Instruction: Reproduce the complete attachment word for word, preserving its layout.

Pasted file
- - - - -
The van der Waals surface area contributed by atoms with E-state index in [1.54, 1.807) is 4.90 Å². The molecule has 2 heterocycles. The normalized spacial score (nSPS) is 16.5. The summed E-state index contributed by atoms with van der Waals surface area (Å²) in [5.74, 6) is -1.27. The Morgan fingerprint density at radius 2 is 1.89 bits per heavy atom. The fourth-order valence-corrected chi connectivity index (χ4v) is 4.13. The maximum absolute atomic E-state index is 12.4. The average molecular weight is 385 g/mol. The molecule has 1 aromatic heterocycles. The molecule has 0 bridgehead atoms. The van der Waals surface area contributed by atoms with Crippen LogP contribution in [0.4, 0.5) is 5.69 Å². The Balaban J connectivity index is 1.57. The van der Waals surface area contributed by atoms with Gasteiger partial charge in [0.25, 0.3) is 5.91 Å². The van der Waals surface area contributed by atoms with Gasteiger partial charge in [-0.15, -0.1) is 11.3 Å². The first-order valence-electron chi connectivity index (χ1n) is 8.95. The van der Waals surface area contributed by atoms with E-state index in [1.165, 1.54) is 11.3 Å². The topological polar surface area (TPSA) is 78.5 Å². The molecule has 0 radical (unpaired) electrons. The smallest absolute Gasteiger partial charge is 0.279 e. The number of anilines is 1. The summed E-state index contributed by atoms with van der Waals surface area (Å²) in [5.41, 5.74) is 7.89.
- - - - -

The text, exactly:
The van der Waals surface area contributed by atoms with E-state index in [1.54, 1.807) is 4.90 Å². The molecule has 2 heterocycles. The normalized spacial score (nSPS) is 16.5. The summed E-state index contributed by atoms with van der Waals surface area (Å²) in [5.74, 6) is -1.27. The Morgan fingerprint density at radius 2 is 1.89 bits per heavy atom. The fourth-order valence-corrected chi connectivity index (χ4v) is 4.13. The maximum absolute atomic E-state index is 12.4. The average molecular weight is 385 g/mol. The molecule has 1 aromatic heterocycles. The molecule has 0 bridgehead atoms. The van der Waals surface area contributed by atoms with Crippen LogP contribution in [0.4, 0.5) is 5.69 Å². The Balaban J connectivity index is 1.57. The van der Waals surface area contributed by atoms with Gasteiger partial charge in [0.25, 0.3) is 5.91 Å². The van der Waals surface area contributed by atoms with Gasteiger partial charge in [-0.15, -0.1) is 11.3 Å². The first-order valence-electron chi connectivity index (χ1n) is 8.95. The van der Waals surface area contributed by atoms with E-state index in [1.165, 1.54) is 11.3 Å². The topological polar surface area (TPSA) is 78.5 Å². The molecule has 0 radical (unpaired) electrons. The smallest absolute Gasteiger partial charge is 0.279 e. The number of anilines is 1. The summed E-state index contributed by atoms with van der Waals surface area (Å²) in [5.41, 5.74) is 7.89.